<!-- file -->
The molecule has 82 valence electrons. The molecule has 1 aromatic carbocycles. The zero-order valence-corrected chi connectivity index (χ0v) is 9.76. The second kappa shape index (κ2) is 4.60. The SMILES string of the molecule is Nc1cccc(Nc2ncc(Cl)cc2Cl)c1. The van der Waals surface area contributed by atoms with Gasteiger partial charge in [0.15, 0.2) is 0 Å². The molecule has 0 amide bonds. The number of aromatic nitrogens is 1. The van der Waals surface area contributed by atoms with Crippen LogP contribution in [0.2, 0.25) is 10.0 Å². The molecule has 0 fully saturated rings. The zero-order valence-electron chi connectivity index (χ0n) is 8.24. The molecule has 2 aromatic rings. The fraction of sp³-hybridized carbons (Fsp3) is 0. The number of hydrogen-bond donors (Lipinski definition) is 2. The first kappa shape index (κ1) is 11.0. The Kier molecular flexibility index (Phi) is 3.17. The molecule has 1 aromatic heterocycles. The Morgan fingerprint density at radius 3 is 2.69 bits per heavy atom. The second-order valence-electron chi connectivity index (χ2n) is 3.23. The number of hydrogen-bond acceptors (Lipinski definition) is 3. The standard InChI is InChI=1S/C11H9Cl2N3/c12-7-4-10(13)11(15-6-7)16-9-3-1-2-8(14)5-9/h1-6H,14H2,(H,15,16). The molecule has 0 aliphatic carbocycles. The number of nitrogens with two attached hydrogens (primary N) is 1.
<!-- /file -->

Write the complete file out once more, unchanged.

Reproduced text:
The molecule has 82 valence electrons. The molecule has 1 aromatic carbocycles. The zero-order valence-corrected chi connectivity index (χ0v) is 9.76. The second kappa shape index (κ2) is 4.60. The SMILES string of the molecule is Nc1cccc(Nc2ncc(Cl)cc2Cl)c1. The van der Waals surface area contributed by atoms with Gasteiger partial charge in [0.15, 0.2) is 0 Å². The molecule has 0 amide bonds. The number of aromatic nitrogens is 1. The van der Waals surface area contributed by atoms with Crippen LogP contribution in [0.2, 0.25) is 10.0 Å². The molecule has 0 fully saturated rings. The zero-order valence-electron chi connectivity index (χ0n) is 8.24. The molecule has 2 aromatic rings. The fraction of sp³-hybridized carbons (Fsp3) is 0. The number of hydrogen-bond donors (Lipinski definition) is 2. The first kappa shape index (κ1) is 11.0. The Kier molecular flexibility index (Phi) is 3.17. The molecule has 1 aromatic heterocycles. The Morgan fingerprint density at radius 3 is 2.69 bits per heavy atom. The second-order valence-electron chi connectivity index (χ2n) is 3.23. The number of hydrogen-bond acceptors (Lipinski definition) is 3. The standard InChI is InChI=1S/C11H9Cl2N3/c12-7-4-10(13)11(15-6-7)16-9-3-1-2-8(14)5-9/h1-6H,14H2,(H,15,16). The molecule has 0 aliphatic carbocycles. The number of nitrogens with two attached hydrogens (primary N) is 1.